- Email authentication: The signer is sent an email with an embedded link inviting them to access the signing ceremony. After clicking the link, the signer is authenticated. Email authentication establishes a connection to the signer due to the uniqueness of their email address.
- Login credentials (including Single-Sign On (SSO)): Access to documents can be granted to signers upon logging into an online portal or government services portal with a valid user ID and password. Using the online banking portal example, the customer logs in to their account and is presented with the documents to e-sign from within the portal.
- OTP over SMS: A unique PIN is automatically generated and sent to the signer’s phone. The signer enters it into a login page and gains access to the documents that require signature.
- Secret question challenge (static KBA): Challenge questions are presented to the signer to authenticate before they can view the electronic document(s). These questions are referred to as shared secrets because the sender needs to know something about the signer to create the questions. The questions and answers are known by both parties and pre-selected ahead of time. Common questions include the last four digits of a Social Security Number or an application ID number. The customer must correctly answer one or more questions before being granted access to the electronic signature transaction.
- Dynamic KBA: OneSpan Sign can integrate with third-party ID verification services like Equifax. The signer is presented with out-of-wallet questions generated on the fly to authenticate their identity before signing the document(s). These out-of-wallet questions are generated in real-time, making it difficult for anyone other than the actual user to answer correctly.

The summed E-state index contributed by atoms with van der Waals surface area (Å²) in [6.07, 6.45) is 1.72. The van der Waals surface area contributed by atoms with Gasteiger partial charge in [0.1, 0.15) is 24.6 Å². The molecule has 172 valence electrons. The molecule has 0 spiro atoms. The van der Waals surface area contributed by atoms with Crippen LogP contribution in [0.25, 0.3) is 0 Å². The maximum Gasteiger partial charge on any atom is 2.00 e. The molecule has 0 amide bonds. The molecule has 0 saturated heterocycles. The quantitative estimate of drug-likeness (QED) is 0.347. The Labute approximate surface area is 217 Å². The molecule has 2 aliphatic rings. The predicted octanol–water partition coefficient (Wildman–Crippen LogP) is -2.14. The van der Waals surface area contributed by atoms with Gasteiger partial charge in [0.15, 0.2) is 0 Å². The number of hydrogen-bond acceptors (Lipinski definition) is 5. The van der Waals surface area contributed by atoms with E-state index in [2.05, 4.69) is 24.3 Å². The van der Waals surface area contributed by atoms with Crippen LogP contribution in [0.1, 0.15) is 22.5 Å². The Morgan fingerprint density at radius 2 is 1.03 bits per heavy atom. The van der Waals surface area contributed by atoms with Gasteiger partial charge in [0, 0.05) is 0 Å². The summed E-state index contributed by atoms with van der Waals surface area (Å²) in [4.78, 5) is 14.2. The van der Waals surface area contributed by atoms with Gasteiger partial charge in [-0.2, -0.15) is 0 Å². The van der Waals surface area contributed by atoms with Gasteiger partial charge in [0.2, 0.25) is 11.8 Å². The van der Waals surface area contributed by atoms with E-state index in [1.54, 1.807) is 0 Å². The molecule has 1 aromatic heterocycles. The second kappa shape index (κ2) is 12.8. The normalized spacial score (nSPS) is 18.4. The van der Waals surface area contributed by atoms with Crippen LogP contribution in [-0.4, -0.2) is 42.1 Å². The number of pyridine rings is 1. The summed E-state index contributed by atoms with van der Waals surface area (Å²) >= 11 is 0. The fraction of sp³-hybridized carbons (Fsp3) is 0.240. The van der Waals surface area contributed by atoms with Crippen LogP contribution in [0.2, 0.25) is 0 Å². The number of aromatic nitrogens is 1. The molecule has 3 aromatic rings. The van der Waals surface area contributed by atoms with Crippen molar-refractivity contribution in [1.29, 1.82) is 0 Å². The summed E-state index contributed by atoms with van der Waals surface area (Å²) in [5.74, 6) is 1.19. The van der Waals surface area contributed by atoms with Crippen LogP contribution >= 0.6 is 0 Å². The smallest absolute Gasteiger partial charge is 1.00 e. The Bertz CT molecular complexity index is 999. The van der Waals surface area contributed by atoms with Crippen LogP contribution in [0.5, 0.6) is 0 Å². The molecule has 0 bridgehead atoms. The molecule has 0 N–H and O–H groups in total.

- Digital certificates: OneSpan Sign leverages digital certificates issued by third-party Trust Service Providers (TSP) and certificate authorities (CA). When using a personal digital certificate to e-sign a document, the certificate status is verified and signers must pass authentication requirements by combining the certificate with a PIN or password. When using a digital certificate issued by a qualified trust service provider, this creates a Qualified Electronic Signature (QES) in accordance with the requirements of the European Union’s eIDAS regulation.
- Smart cards & derived credentials: Government employees and contractors require a smart card or mobile derived credentials when e-signing. Digital certificates are stored on smart cards, such as Common Access Cards (CAC) and Personal Identity Verification (PIV) cards. This is a form of multi-factor authentication, because it consists of something the user knows (the PIN for their smartcard), something the user has (the smart card), and sometimes even biometric identifier (something the user is).
- Digipass®: Multi-factor authentication (MFA) provides an element of layered security by requiring two or more verification methods before a signer can access and complete the transaction. OneSpan Sign integrates with OneSpan’s MFA solutions like Digipass to support strong authentication with one-time passwords (OTP) and/or visual cryptograms during the upfront user authentication step and/or at the time of signing (not available out of the box).
- Biometrics: Biometrics are typically used for high risk, high value transactions with existing customers. OneSpan Sign can be combined with OneSpan’s Mobile Security Suite to leverage fingerprint and face “selfie” authentication methods to authenticate prior to accessing the documents that require their signature (not available out of the box).
OneSpan Sign is an e-signature solution that provides the flexibility to support your authentication requirements for a variety of signing scenarios. Read our User Identification and Authentication white paper for best practices on how to select the right authentication methods for your e-signature use case.